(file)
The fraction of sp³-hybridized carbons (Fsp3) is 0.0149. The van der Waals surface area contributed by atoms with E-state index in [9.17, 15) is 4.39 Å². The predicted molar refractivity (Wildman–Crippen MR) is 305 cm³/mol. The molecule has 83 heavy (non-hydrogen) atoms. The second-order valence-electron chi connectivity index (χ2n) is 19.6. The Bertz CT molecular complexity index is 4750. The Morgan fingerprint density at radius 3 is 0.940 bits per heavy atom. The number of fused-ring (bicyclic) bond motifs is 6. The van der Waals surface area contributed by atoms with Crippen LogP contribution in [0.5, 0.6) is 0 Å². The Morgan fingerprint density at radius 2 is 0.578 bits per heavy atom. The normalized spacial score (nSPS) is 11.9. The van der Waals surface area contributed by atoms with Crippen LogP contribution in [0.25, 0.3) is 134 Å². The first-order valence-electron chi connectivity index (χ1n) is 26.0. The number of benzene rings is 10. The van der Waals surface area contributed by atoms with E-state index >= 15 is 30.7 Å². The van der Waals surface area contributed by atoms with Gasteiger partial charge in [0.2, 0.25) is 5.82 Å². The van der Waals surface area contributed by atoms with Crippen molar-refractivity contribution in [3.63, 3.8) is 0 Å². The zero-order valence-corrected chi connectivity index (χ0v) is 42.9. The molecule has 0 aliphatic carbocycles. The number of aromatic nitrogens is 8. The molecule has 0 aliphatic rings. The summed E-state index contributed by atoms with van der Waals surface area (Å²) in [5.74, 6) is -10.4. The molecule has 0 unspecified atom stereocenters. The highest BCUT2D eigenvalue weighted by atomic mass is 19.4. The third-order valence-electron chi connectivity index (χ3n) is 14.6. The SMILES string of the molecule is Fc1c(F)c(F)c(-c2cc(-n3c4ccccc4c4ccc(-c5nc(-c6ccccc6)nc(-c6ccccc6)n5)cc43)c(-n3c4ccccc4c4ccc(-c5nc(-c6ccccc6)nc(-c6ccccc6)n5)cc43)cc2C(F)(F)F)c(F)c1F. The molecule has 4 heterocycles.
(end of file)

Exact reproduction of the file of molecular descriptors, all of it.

The fraction of sp³-hybridized carbons (Fsp3) is 0.0149. The van der Waals surface area contributed by atoms with E-state index in [9.17, 15) is 4.39 Å². The predicted molar refractivity (Wildman–Crippen MR) is 305 cm³/mol. The molecule has 83 heavy (non-hydrogen) atoms. The second-order valence-electron chi connectivity index (χ2n) is 19.6. The Bertz CT molecular complexity index is 4750. The Morgan fingerprint density at radius 3 is 0.940 bits per heavy atom. The number of fused-ring (bicyclic) bond motifs is 6. The van der Waals surface area contributed by atoms with Crippen LogP contribution in [0.5, 0.6) is 0 Å². The Morgan fingerprint density at radius 2 is 0.578 bits per heavy atom. The normalized spacial score (nSPS) is 11.9. The van der Waals surface area contributed by atoms with Crippen LogP contribution in [0.25, 0.3) is 134 Å². The first-order valence-electron chi connectivity index (χ1n) is 26.0. The number of benzene rings is 10. The van der Waals surface area contributed by atoms with E-state index >= 15 is 30.7 Å². The van der Waals surface area contributed by atoms with Gasteiger partial charge in [0.2, 0.25) is 5.82 Å². The van der Waals surface area contributed by atoms with Crippen molar-refractivity contribution in [3.63, 3.8) is 0 Å². The zero-order valence-corrected chi connectivity index (χ0v) is 42.9. The molecule has 0 aliphatic carbocycles. The number of aromatic nitrogens is 8. The molecule has 0 aliphatic rings. The summed E-state index contributed by atoms with van der Waals surface area (Å²) in [5.74, 6) is -10.4. The molecule has 0 unspecified atom stereocenters. The highest BCUT2D eigenvalue weighted by atomic mass is 19.4. The third-order valence-electron chi connectivity index (χ3n) is 14.6. The SMILES string of the molecule is Fc1c(F)c(F)c(-c2cc(-n3c4ccccc4c4ccc(-c5nc(-c6ccccc6)nc(-c6ccccc6)n5)cc43)c(-n3c4ccccc4c4ccc(-c5nc(-c6ccccc6)nc(-c6ccccc6)n5)cc43)cc2C(F)(F)F)c(F)c1F. The molecule has 4 heterocycles.